Reservation system LDP
Reservation system logistical decoupling points in development
Logistical decoupling points (LDP’s) are getting important to provide urban areas more efficiently. Large-scale logistics sites on the outskirts of cities are not the only solution for this. Companies can probably start working faster and more effectively with a flexible network of small-scale LDP’s. Such decoupling points can also be offered by logistic companies themselves. TLN and evofenedex will therefore start a pilot in April, whereas experiments with LDP’s can be carried out at available spaces of transporters and shippers.
To organize their logistical process as efficiently as possible, carriers and shippers drive with the largest vehicles to urban areas. Because they often cannot enter the city with the complete vehicle (combinations of LHVs), there is a growing need to unlink vehicle parts. But unfortunately, there are still insufficient suitable possibilities for this.
Quiet places on the route
Companies need quiet places, which are conveniently located on the route, which are often available and where there is little risk of damage or blockage by other vehicles. Research shows that there is a need for a network of small decoupling locations where carriers and shippers can safely and efficiently disconnect. To inform and guarantee the availability of these LDP’s when a carrier arrives, a reservation system is required.
Small disconnection locations are sufficient
It has also become clear that the optimum LDP locations for companies vary considerably and that large parking and decoupling locations at central locations in a region have little added value. Small facilities along the optimal route offer more possibilities. The need for these small-scale LDP’s can be met by carriers and shippers who have space available during the day because their own cars are on their way. The ideal is a network of small-scale LDP’s that carriers and shippers can use in a flexible way (comparable to Airbnb). Clarity about the exact location and availability of safe decoupling locations is then a precondition for success.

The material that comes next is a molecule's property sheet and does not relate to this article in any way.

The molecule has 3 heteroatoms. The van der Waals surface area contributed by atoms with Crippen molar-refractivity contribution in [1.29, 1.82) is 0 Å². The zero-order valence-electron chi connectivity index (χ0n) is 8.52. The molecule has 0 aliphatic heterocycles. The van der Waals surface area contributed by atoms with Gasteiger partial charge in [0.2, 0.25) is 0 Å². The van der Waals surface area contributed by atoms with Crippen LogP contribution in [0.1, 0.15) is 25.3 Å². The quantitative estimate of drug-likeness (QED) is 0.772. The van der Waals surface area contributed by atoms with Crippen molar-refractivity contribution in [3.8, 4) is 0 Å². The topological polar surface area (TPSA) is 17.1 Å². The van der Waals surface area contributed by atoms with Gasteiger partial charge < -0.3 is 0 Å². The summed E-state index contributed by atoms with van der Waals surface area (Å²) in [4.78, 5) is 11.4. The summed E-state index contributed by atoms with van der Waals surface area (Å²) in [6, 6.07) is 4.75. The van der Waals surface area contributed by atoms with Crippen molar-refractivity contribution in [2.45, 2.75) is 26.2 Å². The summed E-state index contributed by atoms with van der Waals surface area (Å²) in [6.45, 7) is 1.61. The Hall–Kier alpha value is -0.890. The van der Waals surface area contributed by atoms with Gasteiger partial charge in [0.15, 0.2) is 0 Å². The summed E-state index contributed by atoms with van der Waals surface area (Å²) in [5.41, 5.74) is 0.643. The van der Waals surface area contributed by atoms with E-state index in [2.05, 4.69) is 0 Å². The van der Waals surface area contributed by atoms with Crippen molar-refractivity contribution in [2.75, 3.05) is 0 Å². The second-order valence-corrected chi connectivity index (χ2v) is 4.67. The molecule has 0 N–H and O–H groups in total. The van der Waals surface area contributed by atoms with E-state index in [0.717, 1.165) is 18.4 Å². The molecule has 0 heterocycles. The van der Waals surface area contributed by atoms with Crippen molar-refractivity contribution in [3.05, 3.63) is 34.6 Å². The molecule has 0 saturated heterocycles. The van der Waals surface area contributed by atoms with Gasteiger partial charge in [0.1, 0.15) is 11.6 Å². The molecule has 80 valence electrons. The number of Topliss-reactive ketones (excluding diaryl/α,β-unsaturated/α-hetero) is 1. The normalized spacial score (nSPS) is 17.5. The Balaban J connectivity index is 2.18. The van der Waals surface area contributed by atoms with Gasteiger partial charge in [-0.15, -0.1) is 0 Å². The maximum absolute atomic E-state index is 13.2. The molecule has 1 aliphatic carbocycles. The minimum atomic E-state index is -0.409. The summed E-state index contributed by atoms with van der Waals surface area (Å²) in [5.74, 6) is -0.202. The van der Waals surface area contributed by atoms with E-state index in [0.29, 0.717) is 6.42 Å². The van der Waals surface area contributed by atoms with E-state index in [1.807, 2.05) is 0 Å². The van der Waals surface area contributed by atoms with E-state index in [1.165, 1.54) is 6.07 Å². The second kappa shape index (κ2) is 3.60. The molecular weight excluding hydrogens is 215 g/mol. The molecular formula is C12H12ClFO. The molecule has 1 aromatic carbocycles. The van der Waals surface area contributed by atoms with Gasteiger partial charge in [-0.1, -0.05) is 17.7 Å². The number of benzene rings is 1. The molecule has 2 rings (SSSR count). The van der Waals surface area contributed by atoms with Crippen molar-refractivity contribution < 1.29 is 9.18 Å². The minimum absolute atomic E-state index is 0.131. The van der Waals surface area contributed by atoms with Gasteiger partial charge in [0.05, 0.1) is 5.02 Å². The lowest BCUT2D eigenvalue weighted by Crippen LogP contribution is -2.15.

To a network
In consultation with companies and the Ministry of Infrastructure and Environment, evofenedex and TLN have therefore taken the initiative to set up a network of small-scale LDP’s and to support this with a digital reservation system. This system will be ready for testing around April 2018. In the future, this system can be scaled up internationally and also include future large-scale LDPs. With their pilot project, TLN and evofenedex want to work towards a situation in which carriers and shippers can continue and expand the network of LDP’s and the reservation system itself.
To make local decoupling locations really successful, more actions are needed. For example, it is important to start using the LDPs in practice, so that not only the users benefit, but also the providers. In the start-up and deployment phase, the use of the LOPs will still be limited and the business case for providers still uncertain. Companies that have to invest in order to guarantee the safety of parked semi-trailers and trailers will not want to take this step without compensation. We also have to learn in the start-up phase how we can further develop the reservation system effectively and in an easy to use way. And how we can stimulate and train planners to use LDP’s for a more efficient logistical process.
Paul Swaak i.s.m. TLN en evofenedex
vraagt om toegang tot een Wiki die Je hebt vergrendeld: https://dutchmobilityinnovations.com/spaces/72/talking-logistics/wiki/view/24560/truckbreak-nl-logistic-decoupling-points-and-parking